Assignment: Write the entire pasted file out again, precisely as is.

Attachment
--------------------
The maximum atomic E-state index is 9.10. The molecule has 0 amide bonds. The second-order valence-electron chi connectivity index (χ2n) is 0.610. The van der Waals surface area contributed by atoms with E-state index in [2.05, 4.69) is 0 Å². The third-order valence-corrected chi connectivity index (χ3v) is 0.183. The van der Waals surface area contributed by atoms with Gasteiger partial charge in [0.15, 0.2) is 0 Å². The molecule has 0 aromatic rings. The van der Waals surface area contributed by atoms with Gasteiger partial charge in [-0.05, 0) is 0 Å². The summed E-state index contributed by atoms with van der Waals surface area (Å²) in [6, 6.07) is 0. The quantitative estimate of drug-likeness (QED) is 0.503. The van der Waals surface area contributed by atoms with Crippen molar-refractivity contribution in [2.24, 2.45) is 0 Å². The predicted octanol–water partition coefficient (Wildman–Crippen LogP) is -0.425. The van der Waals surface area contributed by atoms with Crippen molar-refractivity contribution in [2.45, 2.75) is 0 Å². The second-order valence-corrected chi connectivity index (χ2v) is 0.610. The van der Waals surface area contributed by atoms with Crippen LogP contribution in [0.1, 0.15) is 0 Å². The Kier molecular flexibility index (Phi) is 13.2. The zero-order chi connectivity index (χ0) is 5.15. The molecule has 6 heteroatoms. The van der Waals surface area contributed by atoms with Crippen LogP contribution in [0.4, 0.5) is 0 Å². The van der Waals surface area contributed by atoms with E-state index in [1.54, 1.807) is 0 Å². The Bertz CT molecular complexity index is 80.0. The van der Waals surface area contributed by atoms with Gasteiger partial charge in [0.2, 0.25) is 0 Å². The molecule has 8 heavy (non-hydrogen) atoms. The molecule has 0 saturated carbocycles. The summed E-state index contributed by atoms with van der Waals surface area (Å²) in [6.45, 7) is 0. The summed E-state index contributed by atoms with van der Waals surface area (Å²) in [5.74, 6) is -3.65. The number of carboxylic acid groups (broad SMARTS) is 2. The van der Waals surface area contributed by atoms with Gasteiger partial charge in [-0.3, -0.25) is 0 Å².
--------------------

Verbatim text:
The maximum atomic E-state index is 9.10. The molecule has 0 amide bonds. The second-order valence-electron chi connectivity index (χ2n) is 0.610. The van der Waals surface area contributed by atoms with E-state index in [2.05, 4.69) is 0 Å². The third-order valence-corrected chi connectivity index (χ3v) is 0.183. The van der Waals surface area contributed by atoms with Gasteiger partial charge in [0.15, 0.2) is 0 Å². The molecule has 0 aromatic rings. The van der Waals surface area contributed by atoms with Gasteiger partial charge in [-0.05, 0) is 0 Å². The summed E-state index contributed by atoms with van der Waals surface area (Å²) in [6, 6.07) is 0. The quantitative estimate of drug-likeness (QED) is 0.503. The van der Waals surface area contributed by atoms with Crippen molar-refractivity contribution in [2.24, 2.45) is 0 Å². The predicted octanol–water partition coefficient (Wildman–Crippen LogP) is -0.425. The van der Waals surface area contributed by atoms with Crippen molar-refractivity contribution in [2.45, 2.75) is 0 Å². The second-order valence-corrected chi connectivity index (χ2v) is 0.610. The van der Waals surface area contributed by atoms with Crippen LogP contribution in [0.1, 0.15) is 0 Å². The Kier molecular flexibility index (Phi) is 13.2. The zero-order chi connectivity index (χ0) is 5.15. The molecule has 6 heteroatoms. The van der Waals surface area contributed by atoms with Crippen LogP contribution in [0.4, 0.5) is 0 Å². The van der Waals surface area contributed by atoms with E-state index in [1.54, 1.807) is 0 Å². The Bertz CT molecular complexity index is 80.0. The van der Waals surface area contributed by atoms with Gasteiger partial charge in [0.2, 0.25) is 0 Å². The molecule has 8 heavy (non-hydrogen) atoms. The molecule has 0 saturated carbocycles. The summed E-state index contributed by atoms with van der Waals surface area (Å²) in [6.45, 7) is 0. The summed E-state index contributed by atoms with van der Waals surface area (Å²) in [5.74, 6) is -3.65. The number of carboxylic acid groups (broad SMARTS) is 2. The van der Waals surface area contributed by atoms with Gasteiger partial charge in [-0.3, -0.25) is 0 Å².